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Linkdump for October 20th

by Rob Friesel
  • Richard Koci Hernandez, at CNN.com. Great piece on Instagram and "phone photography" more generally.

    Photo apps won't magically give Jane the smartphone photographer a better sense of composition, or lighting, or framing. The apps and filters only change a photo's look and aesthetic feel. That doesn't make it a better photo. If you put lipstick on a pig, it's still a pig.

    But he goes on to say:

    I want my memories, like the prints of my childhood, to fade, to mix with the ether of all that has come before. Because I know that time cannot touch my digital images, I add in the passage of time by using filters.

  • ShellJS is a portable (Windows included) implementation of Unix shell commands on top of the Node.js API. You can use it to eliminate your shell script's dependency on Unix while still keeping its familiar and powerful commands.

    Not sure if this is awesome, or complete shark-jumpery.

  • Dan Wilson, writing at Javalobby. It's interesting how some of these "non-intuitive" caching strategies can have such a dramatic impact. That said, I'm glad he closes on the note of "it depends".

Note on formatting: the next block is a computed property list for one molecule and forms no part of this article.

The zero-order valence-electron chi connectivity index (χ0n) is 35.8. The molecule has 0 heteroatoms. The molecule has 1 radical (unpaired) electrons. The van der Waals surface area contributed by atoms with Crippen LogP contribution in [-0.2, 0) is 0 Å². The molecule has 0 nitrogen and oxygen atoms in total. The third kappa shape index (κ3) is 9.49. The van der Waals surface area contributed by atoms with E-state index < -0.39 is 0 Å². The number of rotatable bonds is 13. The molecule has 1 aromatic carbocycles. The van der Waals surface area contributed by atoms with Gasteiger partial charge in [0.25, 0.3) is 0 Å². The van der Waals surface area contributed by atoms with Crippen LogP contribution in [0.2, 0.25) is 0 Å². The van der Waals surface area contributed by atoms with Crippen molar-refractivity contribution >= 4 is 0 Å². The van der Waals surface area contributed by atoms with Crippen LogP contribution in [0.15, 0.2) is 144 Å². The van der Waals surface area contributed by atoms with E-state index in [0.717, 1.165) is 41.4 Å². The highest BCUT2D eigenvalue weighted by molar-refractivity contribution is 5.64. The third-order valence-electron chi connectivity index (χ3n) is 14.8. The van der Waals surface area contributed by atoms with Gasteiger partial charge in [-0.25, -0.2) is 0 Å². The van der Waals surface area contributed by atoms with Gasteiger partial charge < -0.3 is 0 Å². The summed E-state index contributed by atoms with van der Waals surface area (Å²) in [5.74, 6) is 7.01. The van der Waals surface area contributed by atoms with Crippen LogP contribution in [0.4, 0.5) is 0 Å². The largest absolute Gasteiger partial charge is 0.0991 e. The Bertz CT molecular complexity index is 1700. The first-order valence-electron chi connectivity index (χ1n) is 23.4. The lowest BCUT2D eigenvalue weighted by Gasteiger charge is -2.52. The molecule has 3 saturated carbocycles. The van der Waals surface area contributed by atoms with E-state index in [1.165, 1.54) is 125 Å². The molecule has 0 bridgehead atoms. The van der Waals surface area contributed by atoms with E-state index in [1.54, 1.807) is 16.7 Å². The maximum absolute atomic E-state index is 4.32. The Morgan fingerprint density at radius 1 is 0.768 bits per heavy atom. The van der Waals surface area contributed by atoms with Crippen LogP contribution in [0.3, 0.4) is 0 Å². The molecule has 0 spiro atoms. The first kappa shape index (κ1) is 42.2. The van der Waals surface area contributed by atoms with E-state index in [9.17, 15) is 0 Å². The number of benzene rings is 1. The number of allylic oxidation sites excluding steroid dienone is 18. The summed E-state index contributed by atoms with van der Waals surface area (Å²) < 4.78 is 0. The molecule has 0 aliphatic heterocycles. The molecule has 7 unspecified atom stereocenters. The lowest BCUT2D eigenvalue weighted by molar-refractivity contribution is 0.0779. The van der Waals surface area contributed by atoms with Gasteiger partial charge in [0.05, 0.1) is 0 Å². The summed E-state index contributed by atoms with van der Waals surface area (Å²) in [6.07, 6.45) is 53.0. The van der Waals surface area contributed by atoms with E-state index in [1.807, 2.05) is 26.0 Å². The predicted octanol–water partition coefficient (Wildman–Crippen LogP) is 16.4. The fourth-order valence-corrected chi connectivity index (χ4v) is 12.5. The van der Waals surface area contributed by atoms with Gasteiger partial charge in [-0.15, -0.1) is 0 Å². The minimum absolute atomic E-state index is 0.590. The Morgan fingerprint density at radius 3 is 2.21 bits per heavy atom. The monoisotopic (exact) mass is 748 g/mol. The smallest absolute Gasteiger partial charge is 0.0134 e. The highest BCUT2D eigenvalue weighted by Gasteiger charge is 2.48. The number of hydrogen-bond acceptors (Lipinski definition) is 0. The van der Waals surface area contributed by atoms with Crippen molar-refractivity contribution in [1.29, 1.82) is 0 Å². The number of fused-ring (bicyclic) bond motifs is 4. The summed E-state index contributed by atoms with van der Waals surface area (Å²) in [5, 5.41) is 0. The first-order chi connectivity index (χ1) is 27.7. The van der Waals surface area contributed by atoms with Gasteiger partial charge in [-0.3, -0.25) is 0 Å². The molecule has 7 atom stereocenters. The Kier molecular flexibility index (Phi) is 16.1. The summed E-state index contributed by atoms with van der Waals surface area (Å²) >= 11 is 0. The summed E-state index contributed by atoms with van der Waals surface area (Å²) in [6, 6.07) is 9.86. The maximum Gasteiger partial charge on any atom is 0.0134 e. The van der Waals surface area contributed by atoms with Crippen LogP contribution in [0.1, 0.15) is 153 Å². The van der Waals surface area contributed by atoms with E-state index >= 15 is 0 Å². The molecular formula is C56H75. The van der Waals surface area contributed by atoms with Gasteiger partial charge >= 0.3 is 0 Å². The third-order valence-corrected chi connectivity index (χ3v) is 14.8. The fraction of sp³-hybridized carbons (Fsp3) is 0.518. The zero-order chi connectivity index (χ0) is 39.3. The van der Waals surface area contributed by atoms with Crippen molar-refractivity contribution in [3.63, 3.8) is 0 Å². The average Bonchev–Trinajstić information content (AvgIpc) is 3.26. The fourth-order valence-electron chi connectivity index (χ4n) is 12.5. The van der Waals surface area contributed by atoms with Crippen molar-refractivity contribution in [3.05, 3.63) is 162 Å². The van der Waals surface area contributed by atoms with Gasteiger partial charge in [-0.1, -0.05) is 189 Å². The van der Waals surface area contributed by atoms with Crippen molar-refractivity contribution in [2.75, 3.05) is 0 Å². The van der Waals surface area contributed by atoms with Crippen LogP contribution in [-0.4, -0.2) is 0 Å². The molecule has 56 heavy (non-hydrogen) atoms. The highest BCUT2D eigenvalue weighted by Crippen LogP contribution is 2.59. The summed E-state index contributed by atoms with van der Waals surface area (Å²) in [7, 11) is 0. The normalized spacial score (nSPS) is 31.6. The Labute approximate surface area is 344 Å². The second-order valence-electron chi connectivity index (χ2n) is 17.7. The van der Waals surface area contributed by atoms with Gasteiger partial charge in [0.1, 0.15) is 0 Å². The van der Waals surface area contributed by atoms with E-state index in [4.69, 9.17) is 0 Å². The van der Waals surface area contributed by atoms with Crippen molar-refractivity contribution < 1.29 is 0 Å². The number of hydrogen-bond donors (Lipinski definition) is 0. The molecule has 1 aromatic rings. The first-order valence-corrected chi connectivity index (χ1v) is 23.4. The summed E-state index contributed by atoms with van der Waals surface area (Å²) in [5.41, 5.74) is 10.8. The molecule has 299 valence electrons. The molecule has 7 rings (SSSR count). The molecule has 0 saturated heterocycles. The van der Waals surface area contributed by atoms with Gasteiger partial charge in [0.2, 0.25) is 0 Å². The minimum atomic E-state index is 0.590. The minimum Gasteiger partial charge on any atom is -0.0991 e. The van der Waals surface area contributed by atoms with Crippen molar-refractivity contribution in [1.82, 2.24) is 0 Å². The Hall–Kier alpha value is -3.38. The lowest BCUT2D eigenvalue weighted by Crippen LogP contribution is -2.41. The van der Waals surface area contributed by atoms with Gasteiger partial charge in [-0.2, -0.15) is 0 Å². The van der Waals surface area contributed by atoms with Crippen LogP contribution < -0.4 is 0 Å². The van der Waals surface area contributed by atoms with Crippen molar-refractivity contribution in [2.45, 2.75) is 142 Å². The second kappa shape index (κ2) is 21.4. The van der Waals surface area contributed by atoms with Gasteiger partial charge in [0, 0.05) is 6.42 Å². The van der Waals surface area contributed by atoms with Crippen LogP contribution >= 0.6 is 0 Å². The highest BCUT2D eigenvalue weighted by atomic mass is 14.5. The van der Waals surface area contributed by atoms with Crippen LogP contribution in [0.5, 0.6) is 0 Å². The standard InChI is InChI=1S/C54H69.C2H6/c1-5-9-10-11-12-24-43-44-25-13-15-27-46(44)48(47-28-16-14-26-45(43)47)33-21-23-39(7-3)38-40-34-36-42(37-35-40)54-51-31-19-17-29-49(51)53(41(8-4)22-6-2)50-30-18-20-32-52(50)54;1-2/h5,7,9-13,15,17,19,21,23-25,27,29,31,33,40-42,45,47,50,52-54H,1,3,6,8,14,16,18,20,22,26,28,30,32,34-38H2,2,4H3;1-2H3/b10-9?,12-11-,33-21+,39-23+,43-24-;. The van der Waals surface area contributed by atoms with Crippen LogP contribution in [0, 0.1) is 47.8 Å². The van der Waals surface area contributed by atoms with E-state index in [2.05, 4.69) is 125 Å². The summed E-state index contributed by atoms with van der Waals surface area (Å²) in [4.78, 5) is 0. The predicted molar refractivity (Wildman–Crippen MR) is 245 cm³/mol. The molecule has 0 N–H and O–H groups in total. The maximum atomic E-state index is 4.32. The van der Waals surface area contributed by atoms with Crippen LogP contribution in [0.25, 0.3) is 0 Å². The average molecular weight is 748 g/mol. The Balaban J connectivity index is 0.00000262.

• Lee Billings, writing at centauri-dreams.org:

    Anyone in the Southern Hemisphere can look up on a clear night and easily see Alpha Centauri — to the naked eye, the three suns merge into one of the brightest stars in Earth’s sky, a single golden point piercing the foot of the constellation Centaurus, a few degrees away from the Southern Cross. In galactic terms, the new planet we’ve found there is so very near our own that its night sky shares most of Earth’s constellations. From the planet’s broiling surface, one could see familiar sights such as the Big Dipper and Orion the Hunter, looking just as they do to our eyes here. One of the few major differences would be in the constellation Cassiopeia, which from Earth appears as a 5-starred “W” in the northern sky. Looking out from Alpha Centauri B b and any other planets in that system, Cassiopeia would gain a sixth star, six times brighter than the other five, becoming not a W but a sinuous snake or a winding river. Cassiopeia’s sixth bright point of light would be our Sun and its entire planetary system.

    This is a great article summarizing this amazing discovery.

  • Darren Pauli, writing for SC Magazine Australia ("Secure Business Intelligence"). Weird, scary stuff. (Via BoingBoing.)
    (tagged: research health )

About Rob Friesel

Software engineer by day, science fiction writer by night. Author of The PhantomJS Cookbook and a short story in Please Do Not Remove. View all posts by Rob Friesel →

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